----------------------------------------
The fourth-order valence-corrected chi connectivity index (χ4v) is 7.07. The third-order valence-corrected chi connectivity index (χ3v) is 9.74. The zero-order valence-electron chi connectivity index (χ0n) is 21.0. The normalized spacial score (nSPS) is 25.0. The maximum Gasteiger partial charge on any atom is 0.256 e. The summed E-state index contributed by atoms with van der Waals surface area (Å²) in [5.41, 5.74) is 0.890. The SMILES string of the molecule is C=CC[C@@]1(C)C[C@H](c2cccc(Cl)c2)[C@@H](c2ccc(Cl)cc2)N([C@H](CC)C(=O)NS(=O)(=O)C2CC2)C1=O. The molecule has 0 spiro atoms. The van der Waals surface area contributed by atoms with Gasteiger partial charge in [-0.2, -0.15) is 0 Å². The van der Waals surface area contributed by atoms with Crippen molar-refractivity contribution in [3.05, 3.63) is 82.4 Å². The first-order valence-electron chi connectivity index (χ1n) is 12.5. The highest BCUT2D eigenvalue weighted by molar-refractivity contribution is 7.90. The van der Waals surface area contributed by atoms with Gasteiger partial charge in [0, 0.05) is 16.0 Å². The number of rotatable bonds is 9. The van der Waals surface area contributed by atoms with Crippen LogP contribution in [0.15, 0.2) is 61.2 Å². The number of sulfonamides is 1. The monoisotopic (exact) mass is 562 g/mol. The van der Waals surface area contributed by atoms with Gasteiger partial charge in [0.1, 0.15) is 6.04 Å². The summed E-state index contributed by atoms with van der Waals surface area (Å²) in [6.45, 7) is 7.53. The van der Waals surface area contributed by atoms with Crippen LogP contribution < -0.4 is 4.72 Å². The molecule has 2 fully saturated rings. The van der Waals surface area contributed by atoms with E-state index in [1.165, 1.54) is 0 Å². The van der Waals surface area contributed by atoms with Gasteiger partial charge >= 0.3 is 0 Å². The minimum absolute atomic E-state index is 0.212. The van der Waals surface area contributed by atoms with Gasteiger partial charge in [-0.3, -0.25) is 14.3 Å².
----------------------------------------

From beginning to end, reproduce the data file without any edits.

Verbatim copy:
The fourth-order valence-corrected chi connectivity index (χ4v) is 7.07. The third-order valence-corrected chi connectivity index (χ3v) is 9.74. The zero-order valence-electron chi connectivity index (χ0n) is 21.0. The normalized spacial score (nSPS) is 25.0. The maximum Gasteiger partial charge on any atom is 0.256 e. The summed E-state index contributed by atoms with van der Waals surface area (Å²) in [5.41, 5.74) is 0.890. The SMILES string of the molecule is C=CC[C@@]1(C)C[C@H](c2cccc(Cl)c2)[C@@H](c2ccc(Cl)cc2)N([C@H](CC)C(=O)NS(=O)(=O)C2CC2)C1=O. The molecule has 0 spiro atoms. The van der Waals surface area contributed by atoms with Gasteiger partial charge in [-0.2, -0.15) is 0 Å². The van der Waals surface area contributed by atoms with Crippen molar-refractivity contribution in [3.05, 3.63) is 82.4 Å². The first-order valence-electron chi connectivity index (χ1n) is 12.5. The highest BCUT2D eigenvalue weighted by molar-refractivity contribution is 7.90. The van der Waals surface area contributed by atoms with Gasteiger partial charge in [0, 0.05) is 16.0 Å². The number of rotatable bonds is 9. The van der Waals surface area contributed by atoms with Crippen LogP contribution in [0.15, 0.2) is 61.2 Å². The number of sulfonamides is 1. The monoisotopic (exact) mass is 562 g/mol. The van der Waals surface area contributed by atoms with Gasteiger partial charge in [0.1, 0.15) is 6.04 Å². The summed E-state index contributed by atoms with van der Waals surface area (Å²) in [6.45, 7) is 7.53. The van der Waals surface area contributed by atoms with Crippen LogP contribution < -0.4 is 4.72 Å². The molecule has 2 fully saturated rings. The van der Waals surface area contributed by atoms with E-state index in [1.165, 1.54) is 0 Å². The van der Waals surface area contributed by atoms with Gasteiger partial charge >= 0.3 is 0 Å². The minimum absolute atomic E-state index is 0.212. The van der Waals surface area contributed by atoms with Gasteiger partial charge in [-0.3, -0.25) is 14.3 Å².